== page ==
Wednesday, October 21, 2015

Is it unethical to pay more than $10,000 for human egg donation? (An antitrust suit...)

The NY Times has the story: Egg Donors Challenge Pay Rates, Saying They Shortchange Women

"In a federal lawsuit, a group of women are challenging industry guidelines that say it is “inappropriate” to pay a woman more than $10,000 for her eggs. The women say the $10,000 limit amounts to illegal price-fixing, and point out that there is no price restriction on the sale of human sperm. A federal judge has certified the claim as a class action, which will most likely go to trial next year.
"While many other countries limit egg donation and the compensation that is allowed, egg donation is essentially unregulated in the United States. But in 2000, the American Society for Reproductive Medicine established the guidelines for how much women should be paid. They say that compensation over $5,000 requires “justification,” and that more than $10,000 is “beyond what is appropriate.” The amounts have never been adjusted.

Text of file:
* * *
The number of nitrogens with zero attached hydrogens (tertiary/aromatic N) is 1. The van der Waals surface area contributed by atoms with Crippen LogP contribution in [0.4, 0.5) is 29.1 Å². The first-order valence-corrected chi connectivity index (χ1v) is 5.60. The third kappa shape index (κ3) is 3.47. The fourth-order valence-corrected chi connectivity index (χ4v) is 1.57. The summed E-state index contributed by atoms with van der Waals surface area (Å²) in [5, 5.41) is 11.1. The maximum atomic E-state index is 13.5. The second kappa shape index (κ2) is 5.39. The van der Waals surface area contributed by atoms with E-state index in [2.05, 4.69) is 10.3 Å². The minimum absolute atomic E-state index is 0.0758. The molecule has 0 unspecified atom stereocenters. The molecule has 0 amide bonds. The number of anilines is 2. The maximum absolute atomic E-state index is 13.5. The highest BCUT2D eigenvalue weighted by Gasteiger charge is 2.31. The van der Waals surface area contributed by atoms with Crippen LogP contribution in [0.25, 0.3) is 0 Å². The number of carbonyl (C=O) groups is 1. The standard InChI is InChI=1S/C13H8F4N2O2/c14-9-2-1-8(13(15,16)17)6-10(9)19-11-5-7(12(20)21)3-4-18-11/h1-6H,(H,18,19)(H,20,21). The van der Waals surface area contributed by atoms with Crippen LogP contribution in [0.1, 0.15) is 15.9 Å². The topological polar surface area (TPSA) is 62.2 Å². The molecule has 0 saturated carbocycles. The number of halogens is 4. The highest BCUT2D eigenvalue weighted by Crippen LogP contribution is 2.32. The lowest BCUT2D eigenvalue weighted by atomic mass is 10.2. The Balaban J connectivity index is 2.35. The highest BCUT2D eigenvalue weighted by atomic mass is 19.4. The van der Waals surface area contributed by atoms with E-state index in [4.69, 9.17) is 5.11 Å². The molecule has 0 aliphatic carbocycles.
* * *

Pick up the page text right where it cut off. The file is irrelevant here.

The society argues that capping the price ensures that low-income young women are not drawn to donate by a huge payout without considering how it may affect their lives.
“If the compensation became too high, there is a concern that it might be incentive for donors to lie about their medical history,” said Tripp Monts, a lawyer representing the society. “And it could induce young women to donate without thinking too far down the road.”

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